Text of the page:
A Neuroscientific Guide To Tonight's Biden/Trump Debate

  • by , Op-Ed Contributor, September 29, 2020

Utilizing physiological data -- galvanic skin response, heart rate and facial expressions -- based on neuroscience methodologies, we analyzed the 2016 Donald Trump/Hillary Clinton presidential debates, as well as the Joe Biden-Paul Ryan vice presidential debate and the September 2019 Democratic primary debates, to see what can we learn from the past that might help us better anticipate what might transpire in tonight’s debate?

On Joe Biden:

If the Biden who debated Ryan in 2012 turns up for these debates, he’ll greatly outperform expectations.That Biden handily won that debate with sharp and witty responses that better energized his base and responded effectively to Ryan attacks beat by beat. But analysis of the 2012 also exposes what will potentially be a major challenge for Biden this time around (stay tuned for details below).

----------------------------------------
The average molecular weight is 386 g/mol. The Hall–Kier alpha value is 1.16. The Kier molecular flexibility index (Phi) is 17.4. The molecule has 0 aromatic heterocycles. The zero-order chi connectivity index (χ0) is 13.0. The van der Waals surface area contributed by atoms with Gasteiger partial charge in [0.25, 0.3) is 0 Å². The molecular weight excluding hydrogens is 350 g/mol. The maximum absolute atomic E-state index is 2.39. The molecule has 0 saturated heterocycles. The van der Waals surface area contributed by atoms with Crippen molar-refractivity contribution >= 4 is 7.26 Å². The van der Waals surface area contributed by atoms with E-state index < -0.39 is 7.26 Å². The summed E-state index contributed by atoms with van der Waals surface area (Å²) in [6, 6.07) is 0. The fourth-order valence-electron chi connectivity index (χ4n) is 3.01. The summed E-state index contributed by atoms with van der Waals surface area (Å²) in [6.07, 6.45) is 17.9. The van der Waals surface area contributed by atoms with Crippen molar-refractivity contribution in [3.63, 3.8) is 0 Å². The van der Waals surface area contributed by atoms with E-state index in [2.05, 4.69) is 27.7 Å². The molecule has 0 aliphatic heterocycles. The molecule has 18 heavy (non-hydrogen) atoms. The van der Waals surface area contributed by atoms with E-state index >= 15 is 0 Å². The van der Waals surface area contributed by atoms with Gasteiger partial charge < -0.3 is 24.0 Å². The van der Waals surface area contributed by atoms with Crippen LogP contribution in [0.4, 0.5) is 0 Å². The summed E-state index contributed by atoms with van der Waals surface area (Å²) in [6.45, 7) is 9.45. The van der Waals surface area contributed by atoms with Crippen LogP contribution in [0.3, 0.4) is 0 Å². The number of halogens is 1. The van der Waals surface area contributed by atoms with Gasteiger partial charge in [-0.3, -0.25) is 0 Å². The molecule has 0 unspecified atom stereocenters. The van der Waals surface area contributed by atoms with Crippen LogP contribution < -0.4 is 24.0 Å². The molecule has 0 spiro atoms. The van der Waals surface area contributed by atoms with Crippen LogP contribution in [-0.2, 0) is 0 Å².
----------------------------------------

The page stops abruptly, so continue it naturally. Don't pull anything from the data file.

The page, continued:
As can be seen in the figure above, comparing Republican vs. Democrat voter response using galvanic skin response, there was an overall downward trend throughout the debate. Interpretation: voters got bored as the debate progressed. But the debate has a clear pivot towards the middle of the debate, after which Democrats are more energized. That moment follows a comment by Ryan referring to John F. Kennedy – to which Biden replied: "What, now you’re Jack Kennedy?"

That moment exposes what may be one of Biden’s greatest debating strengths: His capacity to be witty on an impromptu basis.

Neurometric data from Biden’s September 2019 primary debate performance, although far more limited given the relatively short duration of time during which he spoke, shows a far more restrained candidate.

A more restrained Biden will rely less on impromptu wit and more on pre-packaged lines, which often fall flat with viewers. Of course, expectations are so low that just surviving without any major gaffes is probably good enough to claim a "win."